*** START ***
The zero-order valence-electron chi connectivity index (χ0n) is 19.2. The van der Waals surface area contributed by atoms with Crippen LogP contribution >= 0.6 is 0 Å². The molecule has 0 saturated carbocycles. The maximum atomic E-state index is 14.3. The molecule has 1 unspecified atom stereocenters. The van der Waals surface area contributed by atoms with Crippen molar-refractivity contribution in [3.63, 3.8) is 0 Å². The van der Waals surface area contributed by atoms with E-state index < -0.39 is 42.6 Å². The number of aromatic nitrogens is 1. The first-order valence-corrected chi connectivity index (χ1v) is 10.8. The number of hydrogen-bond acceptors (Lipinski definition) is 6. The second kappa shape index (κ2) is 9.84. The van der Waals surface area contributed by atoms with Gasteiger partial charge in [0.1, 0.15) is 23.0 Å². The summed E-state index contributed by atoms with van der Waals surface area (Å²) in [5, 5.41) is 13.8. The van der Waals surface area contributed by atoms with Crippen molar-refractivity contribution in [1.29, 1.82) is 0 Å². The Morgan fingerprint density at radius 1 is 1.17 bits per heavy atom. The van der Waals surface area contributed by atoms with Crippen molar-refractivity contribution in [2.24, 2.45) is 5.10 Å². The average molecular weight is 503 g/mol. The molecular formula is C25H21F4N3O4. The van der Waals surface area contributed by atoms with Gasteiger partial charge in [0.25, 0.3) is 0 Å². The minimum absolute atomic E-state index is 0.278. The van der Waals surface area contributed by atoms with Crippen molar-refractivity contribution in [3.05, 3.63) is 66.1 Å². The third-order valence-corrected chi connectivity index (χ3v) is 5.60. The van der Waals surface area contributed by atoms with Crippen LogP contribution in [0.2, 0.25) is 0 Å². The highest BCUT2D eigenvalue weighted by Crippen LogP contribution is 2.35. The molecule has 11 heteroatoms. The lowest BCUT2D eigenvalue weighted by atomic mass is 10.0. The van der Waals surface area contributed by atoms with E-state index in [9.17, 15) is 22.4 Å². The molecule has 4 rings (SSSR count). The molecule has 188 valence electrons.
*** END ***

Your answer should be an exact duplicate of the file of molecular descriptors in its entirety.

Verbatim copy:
The zero-order valence-electron chi connectivity index (χ0n) is 19.2. The van der Waals surface area contributed by atoms with Crippen LogP contribution >= 0.6 is 0 Å². The molecule has 0 saturated carbocycles. The maximum atomic E-state index is 14.3. The molecule has 1 unspecified atom stereocenters. The van der Waals surface area contributed by atoms with Crippen molar-refractivity contribution in [3.63, 3.8) is 0 Å². The van der Waals surface area contributed by atoms with E-state index < -0.39 is 42.6 Å². The number of aromatic nitrogens is 1. The first-order valence-corrected chi connectivity index (χ1v) is 10.8. The number of hydrogen-bond acceptors (Lipinski definition) is 6. The second kappa shape index (κ2) is 9.84. The van der Waals surface area contributed by atoms with Gasteiger partial charge in [0.1, 0.15) is 23.0 Å². The summed E-state index contributed by atoms with van der Waals surface area (Å²) in [5, 5.41) is 13.8. The van der Waals surface area contributed by atoms with Crippen molar-refractivity contribution in [1.29, 1.82) is 0 Å². The Morgan fingerprint density at radius 1 is 1.17 bits per heavy atom. The van der Waals surface area contributed by atoms with Crippen molar-refractivity contribution in [2.24, 2.45) is 5.10 Å². The average molecular weight is 503 g/mol. The molecular formula is C25H21F4N3O4. The van der Waals surface area contributed by atoms with Gasteiger partial charge in [0.25, 0.3) is 0 Å². The minimum absolute atomic E-state index is 0.278. The van der Waals surface area contributed by atoms with Crippen molar-refractivity contribution in [3.05, 3.63) is 66.1 Å². The third-order valence-corrected chi connectivity index (χ3v) is 5.60. The van der Waals surface area contributed by atoms with Crippen LogP contribution in [0.2, 0.25) is 0 Å². The highest BCUT2D eigenvalue weighted by Crippen LogP contribution is 2.35. The molecule has 11 heteroatoms. The lowest BCUT2D eigenvalue weighted by atomic mass is 10.0. The van der Waals surface area contributed by atoms with E-state index in [9.17, 15) is 22.4 Å². The molecule has 4 rings (SSSR count). The molecule has 188 valence electrons.